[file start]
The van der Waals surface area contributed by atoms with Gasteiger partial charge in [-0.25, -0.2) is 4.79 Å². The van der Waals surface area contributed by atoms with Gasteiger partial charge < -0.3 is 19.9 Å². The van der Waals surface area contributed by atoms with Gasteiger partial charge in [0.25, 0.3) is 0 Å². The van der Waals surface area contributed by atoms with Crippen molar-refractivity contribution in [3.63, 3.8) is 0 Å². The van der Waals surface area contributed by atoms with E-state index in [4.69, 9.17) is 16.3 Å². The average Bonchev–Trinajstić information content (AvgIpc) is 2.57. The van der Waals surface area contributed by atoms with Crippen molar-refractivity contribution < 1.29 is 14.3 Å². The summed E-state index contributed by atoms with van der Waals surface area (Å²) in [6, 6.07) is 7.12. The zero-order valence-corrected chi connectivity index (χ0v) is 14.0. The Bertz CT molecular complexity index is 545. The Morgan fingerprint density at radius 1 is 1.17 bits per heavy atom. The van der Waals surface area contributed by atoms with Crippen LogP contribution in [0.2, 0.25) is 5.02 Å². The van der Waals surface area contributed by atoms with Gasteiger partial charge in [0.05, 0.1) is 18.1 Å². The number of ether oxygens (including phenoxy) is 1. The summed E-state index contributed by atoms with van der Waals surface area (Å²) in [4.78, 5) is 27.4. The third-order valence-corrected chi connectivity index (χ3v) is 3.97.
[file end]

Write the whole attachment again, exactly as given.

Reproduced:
The van der Waals surface area contributed by atoms with Gasteiger partial charge in [-0.25, -0.2) is 4.79 Å². The van der Waals surface area contributed by atoms with Gasteiger partial charge < -0.3 is 19.9 Å². The van der Waals surface area contributed by atoms with Gasteiger partial charge in [0.25, 0.3) is 0 Å². The van der Waals surface area contributed by atoms with Crippen molar-refractivity contribution in [3.63, 3.8) is 0 Å². The van der Waals surface area contributed by atoms with E-state index in [4.69, 9.17) is 16.3 Å². The average Bonchev–Trinajstić information content (AvgIpc) is 2.57. The van der Waals surface area contributed by atoms with Crippen molar-refractivity contribution < 1.29 is 14.3 Å². The summed E-state index contributed by atoms with van der Waals surface area (Å²) in [6, 6.07) is 7.12. The zero-order valence-corrected chi connectivity index (χ0v) is 14.0. The Bertz CT molecular complexity index is 545. The Morgan fingerprint density at radius 1 is 1.17 bits per heavy atom. The van der Waals surface area contributed by atoms with Crippen LogP contribution in [0.2, 0.25) is 5.02 Å². The van der Waals surface area contributed by atoms with Gasteiger partial charge in [0.05, 0.1) is 18.1 Å². The number of ether oxygens (including phenoxy) is 1. The summed E-state index contributed by atoms with van der Waals surface area (Å²) in [4.78, 5) is 27.4. The third-order valence-corrected chi connectivity index (χ3v) is 3.97.